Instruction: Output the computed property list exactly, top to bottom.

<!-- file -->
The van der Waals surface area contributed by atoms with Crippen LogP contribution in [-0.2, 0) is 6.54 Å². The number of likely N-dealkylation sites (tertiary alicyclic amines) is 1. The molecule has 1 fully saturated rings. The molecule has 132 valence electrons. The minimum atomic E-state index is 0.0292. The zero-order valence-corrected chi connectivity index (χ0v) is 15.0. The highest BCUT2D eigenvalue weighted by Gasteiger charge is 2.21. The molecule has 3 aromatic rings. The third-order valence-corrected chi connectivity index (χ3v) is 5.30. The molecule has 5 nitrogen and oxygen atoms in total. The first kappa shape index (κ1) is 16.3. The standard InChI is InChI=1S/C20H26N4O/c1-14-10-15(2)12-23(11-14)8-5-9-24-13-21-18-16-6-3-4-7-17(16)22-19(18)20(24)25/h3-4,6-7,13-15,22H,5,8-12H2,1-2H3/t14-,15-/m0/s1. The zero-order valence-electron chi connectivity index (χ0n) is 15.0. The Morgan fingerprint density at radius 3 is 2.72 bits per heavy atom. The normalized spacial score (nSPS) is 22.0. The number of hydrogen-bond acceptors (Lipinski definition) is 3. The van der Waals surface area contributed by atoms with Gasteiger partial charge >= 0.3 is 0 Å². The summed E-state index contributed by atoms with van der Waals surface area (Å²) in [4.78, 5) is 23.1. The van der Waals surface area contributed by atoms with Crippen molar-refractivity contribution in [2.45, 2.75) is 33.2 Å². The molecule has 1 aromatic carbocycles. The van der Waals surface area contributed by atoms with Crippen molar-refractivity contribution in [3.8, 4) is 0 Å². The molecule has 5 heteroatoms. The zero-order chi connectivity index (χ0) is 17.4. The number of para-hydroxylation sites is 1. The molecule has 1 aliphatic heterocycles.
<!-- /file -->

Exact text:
The van der Waals surface area contributed by atoms with Crippen LogP contribution in [-0.2, 0) is 6.54 Å². The number of likely N-dealkylation sites (tertiary alicyclic amines) is 1. The molecule has 1 fully saturated rings. The molecule has 132 valence electrons. The minimum atomic E-state index is 0.0292. The zero-order valence-corrected chi connectivity index (χ0v) is 15.0. The highest BCUT2D eigenvalue weighted by Gasteiger charge is 2.21. The molecule has 3 aromatic rings. The third-order valence-corrected chi connectivity index (χ3v) is 5.30. The molecule has 5 nitrogen and oxygen atoms in total. The first kappa shape index (κ1) is 16.3. The standard InChI is InChI=1S/C20H26N4O/c1-14-10-15(2)12-23(11-14)8-5-9-24-13-21-18-16-6-3-4-7-17(16)22-19(18)20(24)25/h3-4,6-7,13-15,22H,5,8-12H2,1-2H3/t14-,15-/m0/s1. The zero-order valence-electron chi connectivity index (χ0n) is 15.0. The Morgan fingerprint density at radius 3 is 2.72 bits per heavy atom. The normalized spacial score (nSPS) is 22.0. The number of hydrogen-bond acceptors (Lipinski definition) is 3. The van der Waals surface area contributed by atoms with Gasteiger partial charge >= 0.3 is 0 Å². The summed E-state index contributed by atoms with van der Waals surface area (Å²) in [4.78, 5) is 23.1. The van der Waals surface area contributed by atoms with Crippen molar-refractivity contribution in [2.45, 2.75) is 33.2 Å². The molecule has 1 aromatic carbocycles. The van der Waals surface area contributed by atoms with Crippen molar-refractivity contribution in [3.8, 4) is 0 Å². The molecule has 5 heteroatoms. The zero-order chi connectivity index (χ0) is 17.4. The number of para-hydroxylation sites is 1. The molecule has 1 aliphatic heterocycles.